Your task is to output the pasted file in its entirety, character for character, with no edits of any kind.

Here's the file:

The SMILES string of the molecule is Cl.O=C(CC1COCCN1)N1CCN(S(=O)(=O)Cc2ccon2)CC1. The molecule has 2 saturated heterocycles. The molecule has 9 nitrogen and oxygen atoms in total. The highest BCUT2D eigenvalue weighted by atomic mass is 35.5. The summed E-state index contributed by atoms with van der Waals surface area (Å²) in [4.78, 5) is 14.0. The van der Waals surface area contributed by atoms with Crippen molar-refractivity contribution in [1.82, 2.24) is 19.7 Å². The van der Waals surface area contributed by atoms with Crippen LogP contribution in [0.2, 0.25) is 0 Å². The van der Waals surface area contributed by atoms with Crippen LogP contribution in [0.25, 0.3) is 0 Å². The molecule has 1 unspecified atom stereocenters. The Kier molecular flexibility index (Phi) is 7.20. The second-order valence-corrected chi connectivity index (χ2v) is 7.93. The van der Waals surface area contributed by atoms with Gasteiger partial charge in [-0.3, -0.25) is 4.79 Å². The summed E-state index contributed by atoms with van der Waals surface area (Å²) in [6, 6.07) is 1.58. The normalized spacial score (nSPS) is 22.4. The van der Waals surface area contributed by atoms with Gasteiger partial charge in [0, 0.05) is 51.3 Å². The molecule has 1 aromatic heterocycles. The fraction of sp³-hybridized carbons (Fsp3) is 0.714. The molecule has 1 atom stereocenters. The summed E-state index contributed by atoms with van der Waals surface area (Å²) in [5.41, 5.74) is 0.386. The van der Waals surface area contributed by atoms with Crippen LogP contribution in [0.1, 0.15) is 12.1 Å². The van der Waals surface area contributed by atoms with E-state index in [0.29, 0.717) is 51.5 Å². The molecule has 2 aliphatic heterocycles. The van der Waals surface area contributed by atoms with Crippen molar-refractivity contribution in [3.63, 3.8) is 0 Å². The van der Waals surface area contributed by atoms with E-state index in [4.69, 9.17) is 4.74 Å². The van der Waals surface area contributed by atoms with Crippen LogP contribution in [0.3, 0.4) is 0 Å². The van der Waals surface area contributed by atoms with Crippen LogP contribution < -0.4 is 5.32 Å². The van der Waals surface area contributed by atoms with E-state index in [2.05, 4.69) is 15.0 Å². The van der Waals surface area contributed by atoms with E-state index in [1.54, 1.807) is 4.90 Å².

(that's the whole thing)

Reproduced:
The SMILES string of the molecule is Cl.O=C(CC1COCCN1)N1CCN(S(=O)(=O)Cc2ccon2)CC1. The molecule has 2 saturated heterocycles. The molecule has 9 nitrogen and oxygen atoms in total. The highest BCUT2D eigenvalue weighted by atomic mass is 35.5. The summed E-state index contributed by atoms with van der Waals surface area (Å²) in [4.78, 5) is 14.0. The van der Waals surface area contributed by atoms with Crippen molar-refractivity contribution in [1.82, 2.24) is 19.7 Å². The van der Waals surface area contributed by atoms with Crippen LogP contribution in [0.2, 0.25) is 0 Å². The van der Waals surface area contributed by atoms with Crippen LogP contribution in [0.25, 0.3) is 0 Å². The molecule has 1 unspecified atom stereocenters. The Kier molecular flexibility index (Phi) is 7.20. The second-order valence-corrected chi connectivity index (χ2v) is 7.93. The van der Waals surface area contributed by atoms with Gasteiger partial charge in [-0.3, -0.25) is 4.79 Å². The summed E-state index contributed by atoms with van der Waals surface area (Å²) in [6, 6.07) is 1.58. The normalized spacial score (nSPS) is 22.4. The van der Waals surface area contributed by atoms with Gasteiger partial charge in [0, 0.05) is 51.3 Å². The molecule has 1 aromatic heterocycles. The fraction of sp³-hybridized carbons (Fsp3) is 0.714. The molecule has 1 atom stereocenters. The summed E-state index contributed by atoms with van der Waals surface area (Å²) in [5.41, 5.74) is 0.386. The van der Waals surface area contributed by atoms with Crippen LogP contribution in [0.1, 0.15) is 12.1 Å². The van der Waals surface area contributed by atoms with E-state index in [0.29, 0.717) is 51.5 Å². The molecule has 2 aliphatic heterocycles. The van der Waals surface area contributed by atoms with Crippen molar-refractivity contribution in [3.63, 3.8) is 0 Å². The van der Waals surface area contributed by atoms with E-state index in [4.69, 9.17) is 4.74 Å². The van der Waals surface area contributed by atoms with Crippen LogP contribution in [0.3, 0.4) is 0 Å². The van der Waals surface area contributed by atoms with Crippen LogP contribution < -0.4 is 5.32 Å². The van der Waals surface area contributed by atoms with E-state index in [2.05, 4.69) is 15.0 Å². The van der Waals surface area contributed by atoms with E-state index in [1.54, 1.807) is 4.90 Å².